Trump to sign updated NAFTA pact in large White House ceremony, did not invite House Democrats

House Speaker Nancy Pelosi
(Image credit: Mark Wilson/Getty Images)

President Trump plans to sign the U.S.-Mexico-Canada Agreement (USMCA) trade pact on Wednesday in a White House ceremony with representatives from Canada and Mexico and about 400 other guests. But the White House declined to invite any of the House Democrats who helped Trump secure his biggest trade deal. Mexico's parliament has ratified the deal, which replaces the North America Free Trade Agreement (NAFTA), as has the U.S. Congress, but Canada still needs to approve it before it takes effect, likely in a few months. This is the latest high-profile event Trump has held during his Senate impeachment trial.

"The White House hasn't invited House Democrats to their USMCA signing ceremony," said House Speaker Nancy Pelosi's (D-Calif.) spokesman Henry Connelly. "But we'll be well represented in the huge changes to the original USMCA draft that Democrats wrested out of the administration on labor, prescription drugs, environment, and enforcement mechanisms."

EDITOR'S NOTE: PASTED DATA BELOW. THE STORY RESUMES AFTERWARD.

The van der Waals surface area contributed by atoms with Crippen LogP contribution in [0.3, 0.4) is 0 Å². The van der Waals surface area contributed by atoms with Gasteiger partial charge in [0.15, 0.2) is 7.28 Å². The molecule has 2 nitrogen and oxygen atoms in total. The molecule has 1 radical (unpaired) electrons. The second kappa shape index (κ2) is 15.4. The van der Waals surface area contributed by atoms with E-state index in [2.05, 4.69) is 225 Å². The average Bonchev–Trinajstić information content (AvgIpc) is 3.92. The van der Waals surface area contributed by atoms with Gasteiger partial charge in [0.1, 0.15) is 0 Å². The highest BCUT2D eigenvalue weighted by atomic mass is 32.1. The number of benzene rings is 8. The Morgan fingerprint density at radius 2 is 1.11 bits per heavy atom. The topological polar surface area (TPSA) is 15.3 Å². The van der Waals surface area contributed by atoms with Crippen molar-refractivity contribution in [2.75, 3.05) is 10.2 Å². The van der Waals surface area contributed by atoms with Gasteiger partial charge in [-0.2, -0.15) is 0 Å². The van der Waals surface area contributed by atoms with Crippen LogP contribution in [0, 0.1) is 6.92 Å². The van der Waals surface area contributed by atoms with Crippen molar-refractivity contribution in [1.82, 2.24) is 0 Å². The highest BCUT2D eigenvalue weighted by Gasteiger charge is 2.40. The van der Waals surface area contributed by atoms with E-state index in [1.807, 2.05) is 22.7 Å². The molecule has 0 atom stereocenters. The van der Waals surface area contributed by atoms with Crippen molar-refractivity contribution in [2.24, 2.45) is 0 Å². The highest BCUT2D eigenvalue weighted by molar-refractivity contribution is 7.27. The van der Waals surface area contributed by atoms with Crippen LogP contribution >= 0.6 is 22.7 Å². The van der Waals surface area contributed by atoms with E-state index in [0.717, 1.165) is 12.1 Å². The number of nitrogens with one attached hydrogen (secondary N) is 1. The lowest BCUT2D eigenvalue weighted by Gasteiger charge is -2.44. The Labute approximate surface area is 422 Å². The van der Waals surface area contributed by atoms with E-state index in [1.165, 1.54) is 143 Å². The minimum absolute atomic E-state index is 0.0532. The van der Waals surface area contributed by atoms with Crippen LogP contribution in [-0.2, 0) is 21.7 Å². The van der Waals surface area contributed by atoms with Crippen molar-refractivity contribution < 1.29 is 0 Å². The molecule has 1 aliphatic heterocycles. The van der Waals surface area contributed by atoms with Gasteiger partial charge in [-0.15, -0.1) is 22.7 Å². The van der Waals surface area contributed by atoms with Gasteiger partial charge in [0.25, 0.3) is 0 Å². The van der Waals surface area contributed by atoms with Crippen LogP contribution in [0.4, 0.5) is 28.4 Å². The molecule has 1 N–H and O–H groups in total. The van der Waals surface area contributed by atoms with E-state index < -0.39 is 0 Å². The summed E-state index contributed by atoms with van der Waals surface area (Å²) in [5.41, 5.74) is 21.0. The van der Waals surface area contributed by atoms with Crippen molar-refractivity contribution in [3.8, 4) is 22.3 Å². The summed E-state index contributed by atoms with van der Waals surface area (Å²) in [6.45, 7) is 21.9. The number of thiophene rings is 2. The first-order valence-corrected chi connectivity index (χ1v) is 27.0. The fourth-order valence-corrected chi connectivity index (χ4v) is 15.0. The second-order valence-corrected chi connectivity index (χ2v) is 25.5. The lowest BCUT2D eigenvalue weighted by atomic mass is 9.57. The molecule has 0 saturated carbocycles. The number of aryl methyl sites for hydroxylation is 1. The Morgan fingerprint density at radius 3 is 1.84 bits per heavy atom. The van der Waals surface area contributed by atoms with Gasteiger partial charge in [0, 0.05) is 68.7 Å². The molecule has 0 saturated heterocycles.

White House spokesman Judd Deere said the list of invitees includes "members of Congress, state and local leaders, and workers from across the country, including farmers, ranchers, and entrepreneurs," adding that "USMCA rebalances trade in North America, replaces the job-killing NAFTA, ends the outsourcing of American jobs, and invests in the American worker." Trade experts "say the impact of the new U.S.-Mexico-Canada Agreement will be modest," The Associated Press notes.

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"It's a blip," Syracuse University trade economist Mary Lovely tells AP. "The main thing is what it isn't: It isn't a continuation of uncertainty, and it isn't a major disruption," as Trump's other trade policies have been on business.

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Peter Weber

Peter Weber is a senior editor at, and has handled the editorial night shift since the website launched in 2008. A graduate of Northwestern University, Peter has worked at Facts on File and The New York Times Magazine. He speaks Spanish and Italian and plays bass and rhythm cello in an Austin rock band. Follow him on Twitter.